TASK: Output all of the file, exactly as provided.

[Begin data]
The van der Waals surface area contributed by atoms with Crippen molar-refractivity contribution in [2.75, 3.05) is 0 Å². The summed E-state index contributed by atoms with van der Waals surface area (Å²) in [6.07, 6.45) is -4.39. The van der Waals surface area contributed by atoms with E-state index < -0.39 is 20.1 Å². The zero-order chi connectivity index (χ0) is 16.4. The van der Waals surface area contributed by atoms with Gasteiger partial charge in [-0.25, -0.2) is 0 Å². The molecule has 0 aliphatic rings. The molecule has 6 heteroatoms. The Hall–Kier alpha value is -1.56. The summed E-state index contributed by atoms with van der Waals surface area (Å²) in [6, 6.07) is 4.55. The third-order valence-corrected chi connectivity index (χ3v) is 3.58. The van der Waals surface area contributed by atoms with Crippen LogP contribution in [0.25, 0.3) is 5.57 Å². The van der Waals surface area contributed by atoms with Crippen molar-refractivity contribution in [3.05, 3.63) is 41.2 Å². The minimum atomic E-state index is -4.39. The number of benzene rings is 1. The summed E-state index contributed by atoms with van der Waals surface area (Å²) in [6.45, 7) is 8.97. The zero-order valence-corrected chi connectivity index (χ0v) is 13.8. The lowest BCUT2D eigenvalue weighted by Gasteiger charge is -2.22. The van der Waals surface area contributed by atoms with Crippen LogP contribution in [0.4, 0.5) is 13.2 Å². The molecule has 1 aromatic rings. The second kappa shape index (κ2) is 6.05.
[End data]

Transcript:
The van der Waals surface area contributed by atoms with Crippen molar-refractivity contribution in [2.75, 3.05) is 0 Å². The summed E-state index contributed by atoms with van der Waals surface area (Å²) in [6.07, 6.45) is -4.39. The van der Waals surface area contributed by atoms with E-state index < -0.39 is 20.1 Å². The zero-order chi connectivity index (χ0) is 16.4. The van der Waals surface area contributed by atoms with Gasteiger partial charge in [-0.25, -0.2) is 0 Å². The molecule has 0 aliphatic rings. The molecule has 6 heteroatoms. The Hall–Kier alpha value is -1.56. The summed E-state index contributed by atoms with van der Waals surface area (Å²) in [6, 6.07) is 4.55. The third-order valence-corrected chi connectivity index (χ3v) is 3.58. The van der Waals surface area contributed by atoms with Crippen LogP contribution in [0.25, 0.3) is 5.57 Å². The van der Waals surface area contributed by atoms with Crippen molar-refractivity contribution in [3.05, 3.63) is 41.2 Å². The minimum atomic E-state index is -4.39. The number of benzene rings is 1. The summed E-state index contributed by atoms with van der Waals surface area (Å²) in [6.45, 7) is 8.97. The zero-order valence-corrected chi connectivity index (χ0v) is 13.8. The lowest BCUT2D eigenvalue weighted by Gasteiger charge is -2.22. The van der Waals surface area contributed by atoms with Crippen LogP contribution in [0.4, 0.5) is 13.2 Å². The molecule has 1 aromatic rings. The second kappa shape index (κ2) is 6.05.